... if that's the sort of disappearance you want, you go north.

Blog Post

"Almost every door's an exit
Just not this one"


Methods of Escape is a series of microfics posted to various places on the internet. Methods of Escape is a loose shared universe inspired by online fiction. Methods of Escape is the time between too late to fall asleep and too early to be awake. Methods of Escape is a state of mind.


She has the ability to sense televisions. Something about the high-pitched CRT hum just buried into her soul. When she closes her eyes, she can see a faint glow for every television in active use. To her, the new millenium was like the flickering of a flourescent light before it finally gives up.

She's retired now. Her superpower does not extend to Netflix, though she does brag about having an innate sense of whether her dates actually want to watch Netflix or if they are inviting her up for something else. Nintendo sometimes try to contact her to bust underground Smash tournaments, but she throws those letters into the trash.

True North

She toyed with the idea of fleeing north.

To the south of her was the rest of the world, with all its problems and opportunities, south was the way to go if you wanted to get lost.

But north? North was nothing but boreal forests, taciturn people, home-made liquor in plastic cans and strange, hard music. It had very little to recommend itself, yet the perversity of that choice intrigued her.

If you want to disappear in the usual way, south is the way to go. Book a round trip to Brazil, throw the return ticket down a well, get a new name and become part of the wallpaper. Sip caipirinha by the beach until the tourists starts mistaking you for a local.

But if you want to disappear the old-fashioned way, by troll or by vittra, through a gap in the rock wall or by a road that terminates in a circle of mushrooms, if you want to be a story in a dusty old book, printed in spindly serif fonts on rough paper, if you only ever want to be sighted by a wild-eyed, stringy-haired druid at a Korpiklaani concert...

... if that's the sort of disappearance you want, you go north.


Plastic Beach by Gorillaz gave her an idea; she looked up Point Nemo on wikipedia. It is a spot in the middle of the ocean where the wine-dark sea stretches out to the horizon in every direction and its only notable feature is that it’s the place on earth furthest from any human habitation. If you’re gonna be seasteading anywhere, that’s the place to do it..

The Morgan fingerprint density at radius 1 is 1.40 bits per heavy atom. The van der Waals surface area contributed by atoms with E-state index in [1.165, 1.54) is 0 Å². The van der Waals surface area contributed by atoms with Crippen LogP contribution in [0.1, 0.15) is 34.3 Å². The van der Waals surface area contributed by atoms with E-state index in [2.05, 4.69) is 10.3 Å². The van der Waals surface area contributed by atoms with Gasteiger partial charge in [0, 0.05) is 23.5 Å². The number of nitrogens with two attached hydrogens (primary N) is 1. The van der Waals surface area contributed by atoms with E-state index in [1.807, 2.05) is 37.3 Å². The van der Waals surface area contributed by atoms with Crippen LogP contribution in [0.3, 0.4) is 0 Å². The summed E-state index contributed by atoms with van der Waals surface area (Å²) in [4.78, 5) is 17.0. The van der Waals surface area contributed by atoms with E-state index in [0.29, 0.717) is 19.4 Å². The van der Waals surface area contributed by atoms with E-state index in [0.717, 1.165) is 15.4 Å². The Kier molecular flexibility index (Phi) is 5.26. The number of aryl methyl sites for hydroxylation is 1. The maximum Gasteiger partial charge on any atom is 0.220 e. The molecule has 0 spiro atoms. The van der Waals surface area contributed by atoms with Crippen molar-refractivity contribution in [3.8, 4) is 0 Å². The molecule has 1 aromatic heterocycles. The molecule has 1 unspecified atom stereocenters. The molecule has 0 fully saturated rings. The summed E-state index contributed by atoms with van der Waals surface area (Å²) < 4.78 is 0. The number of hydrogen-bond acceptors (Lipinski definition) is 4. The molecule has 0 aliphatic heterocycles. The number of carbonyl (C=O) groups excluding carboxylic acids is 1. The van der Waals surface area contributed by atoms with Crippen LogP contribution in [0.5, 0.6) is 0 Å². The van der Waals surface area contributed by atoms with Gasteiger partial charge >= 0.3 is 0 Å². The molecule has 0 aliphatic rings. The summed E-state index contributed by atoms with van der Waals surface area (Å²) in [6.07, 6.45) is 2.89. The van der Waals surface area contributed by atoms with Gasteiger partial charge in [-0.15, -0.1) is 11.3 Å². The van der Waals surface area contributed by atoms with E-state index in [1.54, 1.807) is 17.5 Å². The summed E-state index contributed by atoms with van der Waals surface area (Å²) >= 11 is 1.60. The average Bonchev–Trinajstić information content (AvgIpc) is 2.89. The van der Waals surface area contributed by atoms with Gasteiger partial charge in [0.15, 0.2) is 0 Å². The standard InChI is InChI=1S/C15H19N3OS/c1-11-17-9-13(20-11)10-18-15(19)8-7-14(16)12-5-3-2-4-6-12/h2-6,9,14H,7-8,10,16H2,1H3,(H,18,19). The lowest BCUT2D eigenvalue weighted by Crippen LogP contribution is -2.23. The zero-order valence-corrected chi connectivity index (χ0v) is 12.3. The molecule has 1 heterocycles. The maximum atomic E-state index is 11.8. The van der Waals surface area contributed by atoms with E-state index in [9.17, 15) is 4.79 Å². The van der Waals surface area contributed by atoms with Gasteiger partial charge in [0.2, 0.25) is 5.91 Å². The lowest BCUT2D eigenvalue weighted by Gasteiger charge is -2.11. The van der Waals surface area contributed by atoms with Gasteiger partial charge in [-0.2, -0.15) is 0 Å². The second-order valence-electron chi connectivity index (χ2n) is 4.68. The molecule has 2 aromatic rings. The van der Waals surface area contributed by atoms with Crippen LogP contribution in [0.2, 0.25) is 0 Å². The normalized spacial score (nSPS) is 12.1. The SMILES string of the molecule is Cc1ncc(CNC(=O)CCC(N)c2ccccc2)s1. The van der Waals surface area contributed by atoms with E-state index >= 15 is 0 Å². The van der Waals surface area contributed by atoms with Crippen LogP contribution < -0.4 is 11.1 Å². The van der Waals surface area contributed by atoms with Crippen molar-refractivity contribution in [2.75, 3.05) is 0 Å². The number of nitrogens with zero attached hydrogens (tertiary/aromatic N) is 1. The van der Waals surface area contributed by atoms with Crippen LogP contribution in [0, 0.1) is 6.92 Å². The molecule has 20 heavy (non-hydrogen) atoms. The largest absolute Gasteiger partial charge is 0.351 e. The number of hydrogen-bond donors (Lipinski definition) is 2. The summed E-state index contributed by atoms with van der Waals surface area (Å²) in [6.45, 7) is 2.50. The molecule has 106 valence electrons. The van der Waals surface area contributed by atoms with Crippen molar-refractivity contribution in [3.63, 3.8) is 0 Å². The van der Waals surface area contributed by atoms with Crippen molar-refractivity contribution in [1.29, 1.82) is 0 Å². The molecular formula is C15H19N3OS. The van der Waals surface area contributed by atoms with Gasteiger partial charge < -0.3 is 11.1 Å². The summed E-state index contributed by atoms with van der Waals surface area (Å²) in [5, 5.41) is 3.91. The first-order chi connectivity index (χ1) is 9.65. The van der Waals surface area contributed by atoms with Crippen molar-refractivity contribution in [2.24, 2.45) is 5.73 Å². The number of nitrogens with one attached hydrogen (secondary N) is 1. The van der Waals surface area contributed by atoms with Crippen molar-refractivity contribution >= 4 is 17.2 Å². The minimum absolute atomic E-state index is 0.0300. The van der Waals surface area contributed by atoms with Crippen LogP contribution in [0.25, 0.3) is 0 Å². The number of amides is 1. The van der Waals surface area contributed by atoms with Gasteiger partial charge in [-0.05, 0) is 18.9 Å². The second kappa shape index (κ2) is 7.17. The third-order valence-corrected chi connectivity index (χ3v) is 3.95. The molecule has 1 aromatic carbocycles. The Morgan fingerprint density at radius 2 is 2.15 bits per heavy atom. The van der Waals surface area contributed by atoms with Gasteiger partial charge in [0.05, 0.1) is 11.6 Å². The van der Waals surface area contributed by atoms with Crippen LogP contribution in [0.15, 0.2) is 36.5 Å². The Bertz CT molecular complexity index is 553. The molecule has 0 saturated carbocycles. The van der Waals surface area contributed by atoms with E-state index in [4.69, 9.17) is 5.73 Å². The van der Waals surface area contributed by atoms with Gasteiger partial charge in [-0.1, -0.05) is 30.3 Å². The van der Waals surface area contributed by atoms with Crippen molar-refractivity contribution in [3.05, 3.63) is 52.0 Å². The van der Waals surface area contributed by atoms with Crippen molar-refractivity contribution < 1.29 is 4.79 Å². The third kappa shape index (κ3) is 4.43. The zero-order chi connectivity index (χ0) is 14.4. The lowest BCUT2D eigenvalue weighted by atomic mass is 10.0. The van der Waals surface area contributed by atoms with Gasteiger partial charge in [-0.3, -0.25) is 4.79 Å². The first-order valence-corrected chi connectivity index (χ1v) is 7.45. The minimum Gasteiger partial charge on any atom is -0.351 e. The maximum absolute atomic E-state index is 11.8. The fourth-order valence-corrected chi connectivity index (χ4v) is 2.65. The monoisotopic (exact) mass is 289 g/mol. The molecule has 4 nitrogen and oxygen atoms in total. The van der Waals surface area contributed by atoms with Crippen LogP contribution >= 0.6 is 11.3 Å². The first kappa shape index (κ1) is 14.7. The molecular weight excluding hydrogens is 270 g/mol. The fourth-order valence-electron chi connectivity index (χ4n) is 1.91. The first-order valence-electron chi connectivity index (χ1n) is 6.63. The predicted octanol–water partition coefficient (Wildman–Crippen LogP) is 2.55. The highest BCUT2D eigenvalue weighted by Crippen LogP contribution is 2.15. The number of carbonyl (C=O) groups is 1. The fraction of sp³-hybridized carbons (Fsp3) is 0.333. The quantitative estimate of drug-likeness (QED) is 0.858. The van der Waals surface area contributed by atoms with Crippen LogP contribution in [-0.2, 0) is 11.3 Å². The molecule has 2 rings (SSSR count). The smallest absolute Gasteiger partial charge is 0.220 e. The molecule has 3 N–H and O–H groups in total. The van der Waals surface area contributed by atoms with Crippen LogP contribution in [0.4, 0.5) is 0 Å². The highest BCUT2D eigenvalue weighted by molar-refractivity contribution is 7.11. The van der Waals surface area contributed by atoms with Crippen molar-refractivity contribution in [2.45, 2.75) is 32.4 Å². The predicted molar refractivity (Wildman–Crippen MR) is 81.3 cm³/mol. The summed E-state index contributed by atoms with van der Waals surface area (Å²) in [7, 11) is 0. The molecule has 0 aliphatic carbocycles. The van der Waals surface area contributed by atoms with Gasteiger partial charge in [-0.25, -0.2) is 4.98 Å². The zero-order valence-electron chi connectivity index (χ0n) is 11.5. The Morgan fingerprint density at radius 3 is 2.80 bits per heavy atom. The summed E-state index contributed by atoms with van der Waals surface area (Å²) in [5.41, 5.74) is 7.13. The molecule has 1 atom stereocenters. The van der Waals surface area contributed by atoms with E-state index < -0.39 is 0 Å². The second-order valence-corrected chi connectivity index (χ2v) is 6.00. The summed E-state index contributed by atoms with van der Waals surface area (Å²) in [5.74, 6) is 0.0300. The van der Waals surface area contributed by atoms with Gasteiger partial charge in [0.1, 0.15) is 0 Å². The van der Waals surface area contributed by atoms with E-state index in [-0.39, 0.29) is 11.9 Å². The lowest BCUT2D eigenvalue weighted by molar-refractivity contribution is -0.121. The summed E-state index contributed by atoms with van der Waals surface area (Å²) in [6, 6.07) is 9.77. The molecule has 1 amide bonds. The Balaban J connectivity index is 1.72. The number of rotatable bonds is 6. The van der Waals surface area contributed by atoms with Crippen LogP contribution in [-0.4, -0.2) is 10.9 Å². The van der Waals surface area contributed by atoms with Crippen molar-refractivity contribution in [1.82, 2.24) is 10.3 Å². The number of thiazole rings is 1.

Any tourist who might be attracted to this place is almost guaranteed to be as lost as you, you might even like to meet them.

48°52.6′S 123°23.6′W

These are coordinates almost everyone knows… everyone into the remote location fandom at least, and if they don’t know them, they can easily find out. There’s something funny about hiding in one of the most well-known places on earth, but if it works, it works.

The only slight flaw in her plan, apart from the inherent logistical difficulty of living out the rest of your life on a stolen ocean liner, is that every space agency has a bad habit of dumping their decommissioned space junk there.

People, amirite? You think you've gotten away from them, then they drop the fucking international space station on your head.


Doll forums are filled with advice for how to keep your witch off wikipedia. Pleading, offering up your body and various parental filters have all been discussed, but no method have been subtle enough to avoid detection.

Some articles are worse than others. There are obvious danger zones such as ”list of fallacies” and ”single combat”, and also less obvious ones such a ”Projection (disambiguation)” or ”Steven Universe Future#episodes”, but the worst of them all, the page that will only ever be spoken of in frightful whispers, is the wikipedia article on Kintsugi.

Few things are more dangerous than telling a witch that destruction is a form of creation, that putting a dent in something beatiful is an ancient and venerable japanese art. There are support-groups for victims of gold-lined megalomania.

The danger isn’t in getting cracked and mended—what doll hasn’t been? The idea that hurts like a sewing needle is that through mending, you become Art.